"Die Zukunft Europas zwischen Demokratie und Kapitalismus" [pdf]

"The European Union's ongoing "crisis" has forcefully turned attention to the problematic relation between democracy and capitalism. We use the discussion between Jürgen Habermas and Wolfgang Streeck as our point of departure to demonstrate how the blind spots of the debate obstruct an analysis that is neither utopian nor resigned but tries to identify those conflicts in which citizens may at least hope to democratically unsettle both their national states and the European Union to keep them from merely complying to economies every need."

See also my posts on the Habermas/Steeck debate here and here.

Friday, April 04, 2014

Habermas at Princeton University on May 1

Jürgen Habermas will speak on “Transnationalization of Democracy: A European Experiment,” on May 1, 2014, at Princeton University. 

More information here.

Habermas will speak at Notherwestern University on May 2, and at Boston College Law School on May 7.

Friday, March 21, 2014

Sadurski on Public Reason

Professor Wojciech Sadurski has posted a new paper on SSRN:

Defending Public Reason

"The ideal of public reason has been criticized on the basis that it is, under available interpretations of the ideal, either “too thin” or “too thick”, and also that it creates perverse incentives for insincerity in public life. In the first part of the paper I consider, and rebut, the core case against Public Reason, as advanced by Ronald Dworkin and Jeremy Waldron. Against the charge that it is a toothless ideal (that it is “too thin”) which would eliminate nearly nothing from public discourse, I argue that this objection is tenable only if we adopt an implausibly subjectivist conception of reasonableness used in tandem with the ideal of public reason. Against the charge that it would lead to a drastic erosion of public discourse (hence, that it is “too thick”), I argue that this disregards a distinction between generalized public discourse and advocacy of laws which are to actually become legislation, broadly speaking. I also argue that the stricture of public reason rests on the same type of restrictions on public arguments which we adopt as legitimate in many spheres of argument and justification anyway. In the second part of the paper I argue, against the argument that the ideal of public reason is detrimental to the principle of candour in public, that one should not confuse “strategic” choice of argument, triggered by the concern for efficiency of persuasion or by the principle of respect to the audience, with deception and insincerity."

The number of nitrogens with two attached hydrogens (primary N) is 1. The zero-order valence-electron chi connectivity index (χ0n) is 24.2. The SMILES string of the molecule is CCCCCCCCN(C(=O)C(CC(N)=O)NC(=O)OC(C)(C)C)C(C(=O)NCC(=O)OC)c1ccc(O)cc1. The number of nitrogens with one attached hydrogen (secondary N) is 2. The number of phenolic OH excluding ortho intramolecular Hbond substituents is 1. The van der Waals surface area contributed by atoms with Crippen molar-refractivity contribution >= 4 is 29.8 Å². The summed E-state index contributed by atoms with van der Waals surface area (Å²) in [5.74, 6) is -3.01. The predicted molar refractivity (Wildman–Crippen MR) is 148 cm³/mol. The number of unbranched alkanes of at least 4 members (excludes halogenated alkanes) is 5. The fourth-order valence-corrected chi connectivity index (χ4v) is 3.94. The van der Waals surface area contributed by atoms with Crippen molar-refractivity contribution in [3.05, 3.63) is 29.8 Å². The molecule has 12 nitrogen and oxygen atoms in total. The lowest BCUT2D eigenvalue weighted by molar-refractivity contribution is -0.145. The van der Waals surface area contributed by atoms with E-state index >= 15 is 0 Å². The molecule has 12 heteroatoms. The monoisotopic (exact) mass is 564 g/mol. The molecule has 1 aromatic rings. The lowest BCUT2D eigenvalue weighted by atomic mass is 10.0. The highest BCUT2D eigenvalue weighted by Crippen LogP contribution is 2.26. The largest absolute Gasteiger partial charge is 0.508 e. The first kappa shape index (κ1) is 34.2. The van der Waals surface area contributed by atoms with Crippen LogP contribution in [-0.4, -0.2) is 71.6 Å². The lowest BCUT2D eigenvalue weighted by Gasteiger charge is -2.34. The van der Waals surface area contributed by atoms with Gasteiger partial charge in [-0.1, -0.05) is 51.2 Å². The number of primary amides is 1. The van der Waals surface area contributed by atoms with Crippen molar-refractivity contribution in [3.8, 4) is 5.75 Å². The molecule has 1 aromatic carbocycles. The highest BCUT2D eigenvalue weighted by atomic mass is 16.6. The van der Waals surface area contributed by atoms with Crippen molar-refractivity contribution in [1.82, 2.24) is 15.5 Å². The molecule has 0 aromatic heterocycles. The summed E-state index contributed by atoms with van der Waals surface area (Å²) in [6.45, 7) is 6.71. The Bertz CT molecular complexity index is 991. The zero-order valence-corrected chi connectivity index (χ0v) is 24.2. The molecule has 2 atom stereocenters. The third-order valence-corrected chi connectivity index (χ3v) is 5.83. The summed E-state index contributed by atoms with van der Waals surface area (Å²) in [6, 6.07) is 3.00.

Wojciech Sadurski is Challis Professor in Jurisprudence at the University of Sydney. He is the author of "Equality and Legitimacy" (Oxford University Press, 2008) and co-editor (with David Kinley and Kevin Walton) of "Human Rights: Old Problems, New Possibilities" (Edward Elgar, 2013).

See also Wojciech Sadurski's paper on "Legitimacy of Law in a Liberal State: The Contours of Public Reason" and Sadurski's article "Reason of State and Public Reason" (pdf) in Ratio Juris vol. 27. no. 1 (March 2014).

The Irish President on Democracy in EU

The President of Ireland Michael D. Higgins held the keynote speech at a seminar on "Democracy and Popular Legitimacy in the EU" , the Dublin European Institute, March 20, 2014:

"Keynote Address by Michael D. Higgins"


"The rise of Eurosceptic populists in contemporary Europe, with national identity as their rallying cry, points very plainly to European citizens’ perceptions and growing discontent with the current course of the EU. Ironically, this national-populist upsurge might well force us, who care for the future of European integration, to engage more resolutely in an exercise of normative clarification, and articulate more clearly the significance of the European project, in order to go further on the basis of a set of economic pluralist models that are responsive to the varying conditions of our peoples in social and demographic terms."

Wednesday, March 12, 2014

Habermas: "In favour of a strong Europe" – what does this mean?

An English translation of Jürgen Habermas's speech at a SPD meeting in Potsdam (February 2, 2014) is published in "Juncture" - the journal of the Institute for Public Policy Research (IPPR) in London:

"In favour of a strong Europe" - what does this mean?

It has been published in German in "Blätter für deutsche und internationale Politik" 2014/3. See my post here.